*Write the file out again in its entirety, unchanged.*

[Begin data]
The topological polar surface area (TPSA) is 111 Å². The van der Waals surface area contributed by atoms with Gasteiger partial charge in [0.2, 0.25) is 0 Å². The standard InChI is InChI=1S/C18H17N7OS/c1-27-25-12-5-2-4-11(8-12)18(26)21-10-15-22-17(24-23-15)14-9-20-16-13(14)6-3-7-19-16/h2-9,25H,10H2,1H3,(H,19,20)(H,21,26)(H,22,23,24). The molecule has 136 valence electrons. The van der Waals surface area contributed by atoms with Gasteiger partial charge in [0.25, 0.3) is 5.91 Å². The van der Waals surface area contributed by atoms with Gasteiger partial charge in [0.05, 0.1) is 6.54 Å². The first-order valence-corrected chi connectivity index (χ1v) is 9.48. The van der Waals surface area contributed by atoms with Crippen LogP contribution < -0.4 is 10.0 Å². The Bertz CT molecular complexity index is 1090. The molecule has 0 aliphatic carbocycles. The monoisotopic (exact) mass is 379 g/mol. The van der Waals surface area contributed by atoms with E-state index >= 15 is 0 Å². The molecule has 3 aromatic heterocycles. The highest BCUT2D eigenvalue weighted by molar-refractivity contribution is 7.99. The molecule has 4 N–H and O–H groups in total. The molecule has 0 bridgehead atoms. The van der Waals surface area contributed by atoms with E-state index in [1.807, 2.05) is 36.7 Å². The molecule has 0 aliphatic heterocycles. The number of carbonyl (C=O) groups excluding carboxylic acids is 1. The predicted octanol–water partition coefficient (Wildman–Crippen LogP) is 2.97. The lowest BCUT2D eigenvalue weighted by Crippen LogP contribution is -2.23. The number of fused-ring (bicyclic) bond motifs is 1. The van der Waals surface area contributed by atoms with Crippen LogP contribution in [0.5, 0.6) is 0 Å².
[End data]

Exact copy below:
The topological polar surface area (TPSA) is 111 Å². The van der Waals surface area contributed by atoms with Gasteiger partial charge in [0.2, 0.25) is 0 Å². The standard InChI is InChI=1S/C18H17N7OS/c1-27-25-12-5-2-4-11(8-12)18(26)21-10-15-22-17(24-23-15)14-9-20-16-13(14)6-3-7-19-16/h2-9,25H,10H2,1H3,(H,19,20)(H,21,26)(H,22,23,24). The molecule has 136 valence electrons. The van der Waals surface area contributed by atoms with Gasteiger partial charge in [0.25, 0.3) is 5.91 Å². The van der Waals surface area contributed by atoms with Gasteiger partial charge in [0.05, 0.1) is 6.54 Å². The first-order valence-corrected chi connectivity index (χ1v) is 9.48. The van der Waals surface area contributed by atoms with Crippen LogP contribution < -0.4 is 10.0 Å². The Bertz CT molecular complexity index is 1090. The molecule has 0 aliphatic carbocycles. The monoisotopic (exact) mass is 379 g/mol. The van der Waals surface area contributed by atoms with E-state index >= 15 is 0 Å². The molecule has 3 aromatic heterocycles. The highest BCUT2D eigenvalue weighted by molar-refractivity contribution is 7.99. The molecule has 4 N–H and O–H groups in total. The molecule has 0 bridgehead atoms. The van der Waals surface area contributed by atoms with E-state index in [1.807, 2.05) is 36.7 Å². The molecule has 0 aliphatic heterocycles. The number of carbonyl (C=O) groups excluding carboxylic acids is 1. The predicted octanol–water partition coefficient (Wildman–Crippen LogP) is 2.97. The lowest BCUT2D eigenvalue weighted by Crippen LogP contribution is -2.23. The number of fused-ring (bicyclic) bond motifs is 1. The van der Waals surface area contributed by atoms with Crippen LogP contribution in [0.5, 0.6) is 0 Å².